Madden NFL 24 Review – Unnecessary Roughness – Gamer fang

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Madden NFL 24 from EA Tiburon expands on the rebuilt fundamentals from last year, creating a football simulation that takes a solid next step toward authenticity. However, new poorly implemented features and an interface showing its age are enough of a drag to make this latest iteration feel like a step back for a series badly in need of forward progress.

The on-the-field gameplay is more realistic than ever. The physics-based player interactions are noticeably improved, with ball carriers pushing against piles for extra yards, aggressive fights for footballs in the air, and an excellent variety of tackles. I was particularly impressed with the times defenders would scoop up runners and drive them aggressively onto the turf.

Rebuilt player models have much more variety, better replicating the various shapes and sizes of real players. CPU-controlled defensive backs do more swatting of footballs and are far less inclined to make blind interceptions, alleviating a common gripe from last year’s entry, though runners still bounce off of defenders too much, and noticeably improved blocking logic (especially on tosses and rollouts) has the offensive balance tilted a bit too far towards run-first teams.


Franchise mode has seen some of the biggest changes, particularly in player management. The ability to include more than three players per team in a trade is excellent, as is adding draft picks more than a year in the future. Restructuring certain contracts to free up cap space adds an authentic and useful roster construction tool.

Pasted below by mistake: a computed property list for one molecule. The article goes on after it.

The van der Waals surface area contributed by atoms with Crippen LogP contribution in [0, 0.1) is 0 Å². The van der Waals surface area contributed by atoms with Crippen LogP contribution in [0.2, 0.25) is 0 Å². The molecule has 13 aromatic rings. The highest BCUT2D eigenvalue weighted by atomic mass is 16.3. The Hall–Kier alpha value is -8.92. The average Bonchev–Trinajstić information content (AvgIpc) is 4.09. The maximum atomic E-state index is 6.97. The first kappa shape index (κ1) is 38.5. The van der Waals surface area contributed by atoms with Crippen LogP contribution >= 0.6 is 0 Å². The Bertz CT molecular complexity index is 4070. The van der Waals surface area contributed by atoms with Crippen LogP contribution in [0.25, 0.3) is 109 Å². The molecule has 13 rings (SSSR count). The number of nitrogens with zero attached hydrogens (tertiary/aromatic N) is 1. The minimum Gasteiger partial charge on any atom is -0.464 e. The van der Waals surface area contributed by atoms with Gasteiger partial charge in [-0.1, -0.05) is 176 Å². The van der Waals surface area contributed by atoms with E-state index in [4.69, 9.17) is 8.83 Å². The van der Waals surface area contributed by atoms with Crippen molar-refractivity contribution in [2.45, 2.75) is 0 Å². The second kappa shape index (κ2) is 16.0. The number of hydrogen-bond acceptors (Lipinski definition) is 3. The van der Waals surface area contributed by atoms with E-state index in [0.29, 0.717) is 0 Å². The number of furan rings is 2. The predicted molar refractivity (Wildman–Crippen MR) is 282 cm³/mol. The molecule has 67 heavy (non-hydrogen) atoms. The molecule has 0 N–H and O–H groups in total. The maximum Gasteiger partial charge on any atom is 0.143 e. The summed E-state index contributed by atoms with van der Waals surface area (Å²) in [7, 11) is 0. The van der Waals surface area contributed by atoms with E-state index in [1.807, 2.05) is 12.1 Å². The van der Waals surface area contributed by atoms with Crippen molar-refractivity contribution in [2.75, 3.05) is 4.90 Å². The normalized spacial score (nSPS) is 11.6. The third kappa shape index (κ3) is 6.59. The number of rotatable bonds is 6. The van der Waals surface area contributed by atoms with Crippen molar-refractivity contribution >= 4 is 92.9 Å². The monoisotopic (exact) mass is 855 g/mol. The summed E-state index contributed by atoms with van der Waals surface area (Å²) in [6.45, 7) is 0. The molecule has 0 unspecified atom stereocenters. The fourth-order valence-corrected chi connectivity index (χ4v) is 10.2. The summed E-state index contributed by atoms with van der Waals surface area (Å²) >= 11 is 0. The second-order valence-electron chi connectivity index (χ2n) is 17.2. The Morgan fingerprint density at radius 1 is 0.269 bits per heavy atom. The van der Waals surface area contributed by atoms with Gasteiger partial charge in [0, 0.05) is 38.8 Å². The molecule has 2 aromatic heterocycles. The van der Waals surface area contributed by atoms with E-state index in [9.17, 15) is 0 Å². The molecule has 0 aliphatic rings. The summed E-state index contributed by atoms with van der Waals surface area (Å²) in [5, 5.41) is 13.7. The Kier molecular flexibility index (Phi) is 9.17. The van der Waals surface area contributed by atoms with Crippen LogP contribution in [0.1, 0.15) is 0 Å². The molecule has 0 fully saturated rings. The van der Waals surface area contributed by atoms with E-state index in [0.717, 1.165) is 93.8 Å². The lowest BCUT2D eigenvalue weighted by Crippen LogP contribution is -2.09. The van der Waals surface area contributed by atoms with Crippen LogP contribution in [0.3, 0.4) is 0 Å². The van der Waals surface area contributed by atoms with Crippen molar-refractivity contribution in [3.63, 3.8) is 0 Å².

Less successful is the implementation of the new minigames. Every offseason and weekly training involves a series of drills to play and earn bonus XP or upgrade points for players. Some of the games are fun, most are mediocre, and a few, like the DB battles, are painful. You can skip them, but you’ll leave a lot of potential XP on the field.  There’s also a glaring absence of a drill for offensive linemen.  Even if you want to focus on developing your rookie offensive tackle, for instance, there is no added bonus to be had.

The general mix of play modes is slightly reshuffled. Superstar mode replaces Face of the Franchise, removing the threadbare storyline to focus on pure gameplay. The Yard is now called Superstar KO, and, as a neon-infused take on three-on-three football, is a fun diversion but grows tired quickly.

Madden Ultimate Team remains largely unchanged, but it also highlights one of Madden’s biggest issues. Ending a game in MUT and opening a pack to unlock a player involves pages of aggravating load times. Madden looks slick and modern but has the responsiveness of an ancient laptop with too many tabs open, which is a problem given how much of the game takes place in menus, regardless of mode.

Madden 24 adds crossplay and cross-progression for the first time, and it’s well implemented. There’s a simple toggle to enable it for players on PlayStation, Xbox, and PC. Crossplay isn’t available in Franchise mode, but playing head-to-head online was seamless, and the increased player pool should make for faster matchmaking. I was able to quickly find a friend on Xbox via my PS5 with a simple search of their EA username and easily play some games.

The improvements to the fundamental gameplay in Madden 24 continue to pay dividends with some of the most authentic football the series has ever seen. But, like an ill-timed penalty, the dreadfully slow menus and funneling toward tedious minigames wipe out any forward progress and move the series backward overall.

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